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Comment Fido & UUCP were my communications eye-openers (Score 1) 181

I loved BBSs, used them from 300 baud on up in Winnipeg. They were great for the local scene, but it was the advent of store-and-forward networking that really blew me away. Mail and newsgroups to and from my home system, through a guy working at an ISP (hi Greg!), and off to the world.

By batching up messages together and sending them in a periodic squirt, you didn't need to tie up the phone line for long. Sending email meant storing it in the spool, and it would go out soon enough when the connection next occurred. Now that I live on a coastal island where DSL doesn't reach everywhere, I wonder if this tech is still useful. Ditto for when things go down (tree on the wires, this time of year), would love to see a robust, distributed alternative. Maybe a mesh net?

Comment Re:Were the users randomized? (Score 1) 524

Of course they had lots of issues still, they're *marketing*. Across all my years' experience in a few companies, I have never seen a group more technically inept than them, except perhaps for sales. Sure, there's an occasional bright light, but the field sure attracts the techno-peasants.

Comment Those that are still here? Maybe. (Score 1) 205

I'm in a company that was acquired by a competitor, where the resulting company was in turn acquired by a much larger, overseas firm. That latter firm knows little I think except the balance sheet, so things are really managed by the CEO of the first acquiring firm. He isn't at all from our field, says the right things, and much of it bullshit. Most of the firm I came with is gone, on their own or when much of it got closed suddenly. So yeah, many of the employees he had would fire him, but it's probably 50-50 on those that are left.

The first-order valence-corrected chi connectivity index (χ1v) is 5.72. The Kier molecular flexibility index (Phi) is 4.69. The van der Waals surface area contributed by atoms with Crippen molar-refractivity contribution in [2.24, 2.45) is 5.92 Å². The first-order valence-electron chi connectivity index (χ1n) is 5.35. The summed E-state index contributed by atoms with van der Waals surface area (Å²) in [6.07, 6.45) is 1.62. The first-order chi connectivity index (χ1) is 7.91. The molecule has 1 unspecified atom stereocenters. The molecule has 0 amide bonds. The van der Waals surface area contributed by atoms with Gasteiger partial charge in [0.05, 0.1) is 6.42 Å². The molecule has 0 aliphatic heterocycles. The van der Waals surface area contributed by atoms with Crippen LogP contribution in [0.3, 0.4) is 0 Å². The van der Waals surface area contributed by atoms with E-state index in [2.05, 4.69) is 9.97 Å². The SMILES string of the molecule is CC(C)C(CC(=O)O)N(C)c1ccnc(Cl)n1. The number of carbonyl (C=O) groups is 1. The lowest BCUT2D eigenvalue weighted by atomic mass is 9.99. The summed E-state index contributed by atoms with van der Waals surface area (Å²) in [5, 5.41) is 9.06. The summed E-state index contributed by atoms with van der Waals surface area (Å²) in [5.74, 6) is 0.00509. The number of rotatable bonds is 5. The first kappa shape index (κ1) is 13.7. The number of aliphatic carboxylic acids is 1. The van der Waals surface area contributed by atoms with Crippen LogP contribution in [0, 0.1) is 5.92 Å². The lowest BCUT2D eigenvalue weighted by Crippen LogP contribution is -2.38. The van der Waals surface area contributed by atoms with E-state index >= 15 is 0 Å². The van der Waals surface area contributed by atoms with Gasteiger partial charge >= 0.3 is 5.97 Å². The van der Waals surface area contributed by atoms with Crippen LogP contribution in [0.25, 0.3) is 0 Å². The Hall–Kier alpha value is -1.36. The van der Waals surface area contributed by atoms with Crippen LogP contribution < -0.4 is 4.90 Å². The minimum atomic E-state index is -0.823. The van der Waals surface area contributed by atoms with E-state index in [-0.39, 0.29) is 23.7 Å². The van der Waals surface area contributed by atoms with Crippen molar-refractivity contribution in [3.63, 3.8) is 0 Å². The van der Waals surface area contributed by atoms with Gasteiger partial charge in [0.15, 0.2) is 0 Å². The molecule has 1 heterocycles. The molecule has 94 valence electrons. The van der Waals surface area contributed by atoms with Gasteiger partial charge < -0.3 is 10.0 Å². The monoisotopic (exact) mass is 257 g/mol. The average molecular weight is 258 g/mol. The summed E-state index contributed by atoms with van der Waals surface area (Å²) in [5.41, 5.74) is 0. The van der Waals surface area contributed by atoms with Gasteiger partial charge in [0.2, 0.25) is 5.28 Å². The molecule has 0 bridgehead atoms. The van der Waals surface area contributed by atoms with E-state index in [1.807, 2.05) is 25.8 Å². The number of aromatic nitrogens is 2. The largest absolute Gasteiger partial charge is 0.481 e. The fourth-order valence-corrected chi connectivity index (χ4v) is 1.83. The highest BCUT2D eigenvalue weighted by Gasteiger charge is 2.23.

Comment Re:Encrypt everything (Score 1) 94

Heartbleed was/is a critical issue, and easy to exploit to be sure. On the other hand, you had to attack a server to try and find useful bits of information such as the private key for that server. Bad as it is, I'd far prefer that to *plaintext*, in which every knob-puller between you and the server is free to muck with it as much as they want, with no clue that it's going on. With all its warts, even the unpatched servers provide more help than hindrance, should it be used.

ASCII-based plaintext protocols are great for hand-bombing via a terminal, but really have no place in the modern world. Encrypt everything, all the time, and high muckety-mucks have to be specific about which needles they expect you to reveal.

Comment Encrypt everything (Score 1) 94

Services are increasingly moving towards HTTPS by default, which is awesome. Besides the obvious privacy implications, it prevents these ISP wankers from messing with your content, as it all becomes a sea of bytes (as it should be).

There have been hints of this sort of meddling in the past, when providers started injecting ad banners and other cruft into web responses.

Comment Ugh, need a clue-bat for commenters (Score 1) 120

What's with all the anonymous wankers beaking off about PHP vs Node, or JavaScript in general, when it's a server-side parsing of input that leads to the vulnerability? WebGoat was written as an on-purpose vulnerable web app for learning on, maybe some of you should download it and Burp or ZAP and do some self-education. OTOH, I'm sure someone would look at WebGoat, and respond with, "OMG, Java is teh suckz!"

Comment SANS is great content, if expensive (Score 2) 70

I've taken the intrusion detection and incident handling courses, with certs in both (still have the latter). When considering them, try to align with what you figure you'll be doing job-wise, if you know. The intrusion detection stuff was great for grubbing through packets to figure out what's going on, where the hacker tools and incident handling gives you some hands-on playing and knowledge you'll want for incident response. I wasn't doing any network monitoring in my role though, so didn't keep up the intrusion analyst cert, but I did love the course.

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